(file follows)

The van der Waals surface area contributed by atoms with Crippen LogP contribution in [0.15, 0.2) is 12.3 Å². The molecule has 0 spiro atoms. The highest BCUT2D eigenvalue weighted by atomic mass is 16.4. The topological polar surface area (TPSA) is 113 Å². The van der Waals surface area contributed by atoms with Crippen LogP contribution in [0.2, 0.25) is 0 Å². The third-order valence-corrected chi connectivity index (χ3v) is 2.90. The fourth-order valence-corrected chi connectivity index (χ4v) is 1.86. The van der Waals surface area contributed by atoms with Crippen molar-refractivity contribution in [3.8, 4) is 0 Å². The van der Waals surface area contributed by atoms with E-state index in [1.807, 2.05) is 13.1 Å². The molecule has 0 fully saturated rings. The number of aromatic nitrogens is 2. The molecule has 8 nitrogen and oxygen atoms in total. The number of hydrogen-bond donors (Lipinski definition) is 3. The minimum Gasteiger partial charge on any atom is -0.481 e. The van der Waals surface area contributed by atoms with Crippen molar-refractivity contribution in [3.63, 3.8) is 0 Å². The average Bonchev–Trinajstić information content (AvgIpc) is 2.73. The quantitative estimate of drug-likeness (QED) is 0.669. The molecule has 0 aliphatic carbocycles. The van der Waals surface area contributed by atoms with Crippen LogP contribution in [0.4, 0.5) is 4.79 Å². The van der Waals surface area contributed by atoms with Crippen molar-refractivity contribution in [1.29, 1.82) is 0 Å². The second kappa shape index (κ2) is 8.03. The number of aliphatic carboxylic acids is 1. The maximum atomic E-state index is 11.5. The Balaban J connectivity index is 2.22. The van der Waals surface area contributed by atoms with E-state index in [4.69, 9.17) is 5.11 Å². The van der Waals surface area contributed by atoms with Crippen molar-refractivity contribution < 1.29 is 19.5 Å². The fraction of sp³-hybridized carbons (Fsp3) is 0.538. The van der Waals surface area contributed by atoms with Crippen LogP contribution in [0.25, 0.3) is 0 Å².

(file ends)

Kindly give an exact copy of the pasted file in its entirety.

The van der Waals surface area contributed by atoms with Crippen LogP contribution in [0.15, 0.2) is 12.3 Å². The molecule has 0 spiro atoms. The highest BCUT2D eigenvalue weighted by atomic mass is 16.4. The topological polar surface area (TPSA) is 113 Å². The van der Waals surface area contributed by atoms with Crippen LogP contribution in [0.2, 0.25) is 0 Å². The third-order valence-corrected chi connectivity index (χ3v) is 2.90. The fourth-order valence-corrected chi connectivity index (χ4v) is 1.86. The van der Waals surface area contributed by atoms with Crippen molar-refractivity contribution in [3.8, 4) is 0 Å². The van der Waals surface area contributed by atoms with E-state index in [1.807, 2.05) is 13.1 Å². The molecule has 0 fully saturated rings. The number of aromatic nitrogens is 2. The molecule has 8 nitrogen and oxygen atoms in total. The number of hydrogen-bond donors (Lipinski definition) is 3. The minimum Gasteiger partial charge on any atom is -0.481 e. The van der Waals surface area contributed by atoms with Crippen molar-refractivity contribution in [3.63, 3.8) is 0 Å². The average Bonchev–Trinajstić information content (AvgIpc) is 2.73. The quantitative estimate of drug-likeness (QED) is 0.669. The molecule has 0 aliphatic carbocycles. The van der Waals surface area contributed by atoms with Crippen LogP contribution in [0.4, 0.5) is 4.79 Å². The van der Waals surface area contributed by atoms with Crippen molar-refractivity contribution in [1.29, 1.82) is 0 Å². The second kappa shape index (κ2) is 8.03. The number of aliphatic carboxylic acids is 1. The maximum atomic E-state index is 11.5. The Balaban J connectivity index is 2.22. The van der Waals surface area contributed by atoms with E-state index in [4.69, 9.17) is 5.11 Å². The van der Waals surface area contributed by atoms with Crippen molar-refractivity contribution < 1.29 is 19.5 Å². The fraction of sp³-hybridized carbons (Fsp3) is 0.538. The van der Waals surface area contributed by atoms with Crippen LogP contribution in [0.25, 0.3) is 0 Å².